Canada will submit its emissions plans “well in advance” of the summit after consulting with provinces, Ted Laking, a spokesman for Environment Minister Leona Aglukkaq, said in an e-mail. “Canada wants to ensure it has the most complete picture of provincial and territorial plans possible before submitting.”
Aglukkaq didn’t specifically answer a question in a January parliamentary session from lawmaker and Green Party leader Elizabeth May about whether Canada would meet the March 31 submission date.
Two emissions plans, known as “intended nationally determined contribution” or INDC documents, have been submitted to the UN thus far. One of them was from the European Union, whose member states pledged to cut domestic emissions by 40 percent by 2030, compared to 1990 levels.
“The industrialized world is expected to step up to the plate,” May said. “We’re on the verge of a deadline of a treaty Stephen Harper has claimed he wants to see -- one that is comprehensive, includes all nations -- and we are continuing to be unhelpful.”
In the 2009 Copenhagen Accord, Canada pledged to cut emissions to 611 megatons by 2020, down from 2005 levels of 736 MT, according to government figures. Environment Canada figures show the country is on pace to churn out 727 MT in 2020, well short of the Copenhagen goal. Canada’s emissions are also projected to grow over the next five years, with most of the growth coming from the oil and gas sector -- leaving environmentalists warning new pipelines will speed crude production and emissions alike.
Provinces have previously set their own emissions targets, and are almost all on pace to miss them. Alberta, home of the oil sands, is the fourth-largest province by population and the nation’s top emitter, and those emissions are forecast to increase as oil production grows.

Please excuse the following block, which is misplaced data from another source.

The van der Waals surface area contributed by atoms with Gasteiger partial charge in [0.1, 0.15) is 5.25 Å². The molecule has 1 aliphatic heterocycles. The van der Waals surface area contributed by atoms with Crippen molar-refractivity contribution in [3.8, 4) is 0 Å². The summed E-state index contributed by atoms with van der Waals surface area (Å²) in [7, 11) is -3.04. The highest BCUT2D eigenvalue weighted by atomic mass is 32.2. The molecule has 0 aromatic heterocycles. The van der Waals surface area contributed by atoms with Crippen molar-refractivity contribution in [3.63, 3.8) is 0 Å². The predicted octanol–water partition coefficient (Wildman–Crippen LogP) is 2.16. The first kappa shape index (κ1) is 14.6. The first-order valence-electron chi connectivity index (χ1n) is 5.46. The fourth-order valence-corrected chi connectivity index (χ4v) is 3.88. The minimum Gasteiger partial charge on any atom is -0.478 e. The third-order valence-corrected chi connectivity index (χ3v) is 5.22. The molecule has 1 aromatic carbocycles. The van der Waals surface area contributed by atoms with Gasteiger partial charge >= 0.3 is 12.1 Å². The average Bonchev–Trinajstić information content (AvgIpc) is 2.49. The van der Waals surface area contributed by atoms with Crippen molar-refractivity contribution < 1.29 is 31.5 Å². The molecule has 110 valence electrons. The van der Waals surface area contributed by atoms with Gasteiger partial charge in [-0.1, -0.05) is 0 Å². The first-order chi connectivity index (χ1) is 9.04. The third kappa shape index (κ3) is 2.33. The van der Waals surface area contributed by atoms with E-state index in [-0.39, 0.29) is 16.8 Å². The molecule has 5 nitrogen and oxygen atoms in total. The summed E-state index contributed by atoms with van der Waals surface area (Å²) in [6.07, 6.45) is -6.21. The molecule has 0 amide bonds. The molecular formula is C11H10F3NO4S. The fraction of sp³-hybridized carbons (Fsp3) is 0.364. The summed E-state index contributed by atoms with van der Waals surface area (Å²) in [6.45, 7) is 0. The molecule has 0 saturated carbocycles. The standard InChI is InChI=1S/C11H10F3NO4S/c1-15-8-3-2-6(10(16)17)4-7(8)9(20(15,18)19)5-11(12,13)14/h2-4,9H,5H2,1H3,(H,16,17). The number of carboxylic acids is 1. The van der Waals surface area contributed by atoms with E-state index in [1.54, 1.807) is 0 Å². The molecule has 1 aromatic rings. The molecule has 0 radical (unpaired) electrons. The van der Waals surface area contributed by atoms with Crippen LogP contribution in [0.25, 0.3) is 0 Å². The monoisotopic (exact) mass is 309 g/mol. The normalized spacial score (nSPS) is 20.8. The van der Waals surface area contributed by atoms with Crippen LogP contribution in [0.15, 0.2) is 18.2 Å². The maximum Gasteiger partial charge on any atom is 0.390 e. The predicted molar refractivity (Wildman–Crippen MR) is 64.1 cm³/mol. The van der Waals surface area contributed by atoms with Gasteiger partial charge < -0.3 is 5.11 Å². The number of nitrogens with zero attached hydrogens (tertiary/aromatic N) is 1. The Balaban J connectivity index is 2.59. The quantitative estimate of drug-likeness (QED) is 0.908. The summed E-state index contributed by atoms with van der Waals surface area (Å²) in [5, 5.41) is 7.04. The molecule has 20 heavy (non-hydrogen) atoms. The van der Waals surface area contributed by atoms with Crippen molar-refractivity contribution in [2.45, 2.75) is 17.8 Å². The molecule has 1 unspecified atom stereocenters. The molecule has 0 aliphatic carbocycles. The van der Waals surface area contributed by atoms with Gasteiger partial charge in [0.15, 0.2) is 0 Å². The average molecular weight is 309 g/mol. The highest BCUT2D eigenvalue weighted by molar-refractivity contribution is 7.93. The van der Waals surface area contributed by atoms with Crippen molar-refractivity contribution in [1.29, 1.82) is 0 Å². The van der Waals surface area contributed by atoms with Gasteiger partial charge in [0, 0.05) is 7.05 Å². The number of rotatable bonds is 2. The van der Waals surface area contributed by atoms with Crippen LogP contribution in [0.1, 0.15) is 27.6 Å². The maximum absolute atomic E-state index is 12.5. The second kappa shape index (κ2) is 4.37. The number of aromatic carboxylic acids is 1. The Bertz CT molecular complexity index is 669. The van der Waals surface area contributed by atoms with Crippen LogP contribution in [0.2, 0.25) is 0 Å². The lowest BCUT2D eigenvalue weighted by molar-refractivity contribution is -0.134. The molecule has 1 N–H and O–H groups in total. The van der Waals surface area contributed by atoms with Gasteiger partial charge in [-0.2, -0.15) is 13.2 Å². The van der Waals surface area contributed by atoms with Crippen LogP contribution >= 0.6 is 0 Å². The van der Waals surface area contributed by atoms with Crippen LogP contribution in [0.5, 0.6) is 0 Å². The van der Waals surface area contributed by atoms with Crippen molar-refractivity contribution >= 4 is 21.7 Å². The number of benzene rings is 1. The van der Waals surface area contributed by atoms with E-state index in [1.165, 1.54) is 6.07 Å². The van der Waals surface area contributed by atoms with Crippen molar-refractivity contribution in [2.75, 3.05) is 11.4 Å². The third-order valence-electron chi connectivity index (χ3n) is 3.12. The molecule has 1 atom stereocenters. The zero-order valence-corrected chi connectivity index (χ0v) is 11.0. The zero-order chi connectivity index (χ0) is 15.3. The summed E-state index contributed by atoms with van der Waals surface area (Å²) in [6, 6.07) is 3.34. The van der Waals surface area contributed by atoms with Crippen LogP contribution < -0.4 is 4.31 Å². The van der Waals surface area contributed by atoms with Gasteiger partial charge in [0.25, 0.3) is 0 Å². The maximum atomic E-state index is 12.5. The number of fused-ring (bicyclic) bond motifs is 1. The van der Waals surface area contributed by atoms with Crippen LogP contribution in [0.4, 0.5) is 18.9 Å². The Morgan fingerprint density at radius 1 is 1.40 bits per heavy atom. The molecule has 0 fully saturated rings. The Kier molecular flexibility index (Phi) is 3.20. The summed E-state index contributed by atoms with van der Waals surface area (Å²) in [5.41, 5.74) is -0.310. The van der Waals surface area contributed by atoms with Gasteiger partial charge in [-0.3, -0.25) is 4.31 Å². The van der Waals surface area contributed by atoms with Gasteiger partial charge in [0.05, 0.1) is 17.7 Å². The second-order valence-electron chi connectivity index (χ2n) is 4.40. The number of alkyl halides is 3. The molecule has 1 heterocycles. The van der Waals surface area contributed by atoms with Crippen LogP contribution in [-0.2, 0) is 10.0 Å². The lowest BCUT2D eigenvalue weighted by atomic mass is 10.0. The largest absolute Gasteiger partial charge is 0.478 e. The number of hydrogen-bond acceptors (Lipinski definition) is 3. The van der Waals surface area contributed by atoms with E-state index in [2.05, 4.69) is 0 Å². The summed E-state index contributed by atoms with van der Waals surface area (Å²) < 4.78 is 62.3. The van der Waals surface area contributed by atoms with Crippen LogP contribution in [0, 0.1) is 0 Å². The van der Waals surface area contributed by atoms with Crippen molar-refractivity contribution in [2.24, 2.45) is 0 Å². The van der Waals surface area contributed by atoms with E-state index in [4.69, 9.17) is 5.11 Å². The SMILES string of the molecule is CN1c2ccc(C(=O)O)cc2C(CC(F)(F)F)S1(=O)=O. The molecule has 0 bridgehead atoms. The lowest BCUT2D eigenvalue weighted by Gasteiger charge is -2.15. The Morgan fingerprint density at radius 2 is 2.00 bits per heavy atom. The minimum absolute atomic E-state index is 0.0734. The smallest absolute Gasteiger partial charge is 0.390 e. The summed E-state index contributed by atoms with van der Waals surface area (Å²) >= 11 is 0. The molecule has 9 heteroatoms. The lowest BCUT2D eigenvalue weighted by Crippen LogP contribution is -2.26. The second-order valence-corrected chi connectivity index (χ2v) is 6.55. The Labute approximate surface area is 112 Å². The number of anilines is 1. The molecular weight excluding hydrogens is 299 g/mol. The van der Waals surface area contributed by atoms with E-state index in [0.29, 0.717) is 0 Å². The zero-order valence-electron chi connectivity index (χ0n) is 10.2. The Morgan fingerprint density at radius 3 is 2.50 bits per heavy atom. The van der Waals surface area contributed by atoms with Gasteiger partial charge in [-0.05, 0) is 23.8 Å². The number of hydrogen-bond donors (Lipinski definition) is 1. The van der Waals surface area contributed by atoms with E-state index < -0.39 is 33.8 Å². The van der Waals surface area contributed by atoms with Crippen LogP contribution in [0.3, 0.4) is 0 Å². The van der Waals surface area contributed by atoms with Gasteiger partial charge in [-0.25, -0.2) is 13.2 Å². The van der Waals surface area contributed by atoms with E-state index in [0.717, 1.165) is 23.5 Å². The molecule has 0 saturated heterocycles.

Harper’s government promised oil and gas regulations in 2006. They haven’t yet been introduced. He said recently Canada won’t move on broader rules until the U.S. does, and that it would be “crazy” to do so as the price of oil remains low.
The federal government, through meetings of energy ministers, has worked to streamline inter-provincial energy projects -- chiefly, moving to a “one project, one review” system for pipelines and other projects.
An energy strategy would help provinces develop resources, a spokesman for federal Natural Resources Minister Greg Rickford said in an e-mailed statement. Regular meetings and talks are “essential to maximizing the benefits to Canadians and the Canadian economy,” the spokesman said.
Premiers say more needs to be done to take action on matters of energy and environment.
“We as a nation need to have a much more up-front conversation about what we need to do collectively about climate change,” said Gallant. New Brunswick would receive oil through the proposed Energy East pipeline. “We have a very good starting point where everybody again has reiterated their support for us to develop such a strategy.”
Former Alberta Premier Alison Redford called for a strategy in 2011, and co-led a working group established in 2012. Talks have progressed now because premiers involved “are much more open to compromises,” one person familiar with talks said, specifically citing the current Alberta Premier, Jim Prentice. “The dynamic around the table is completely different than it was two years ago,” the person said.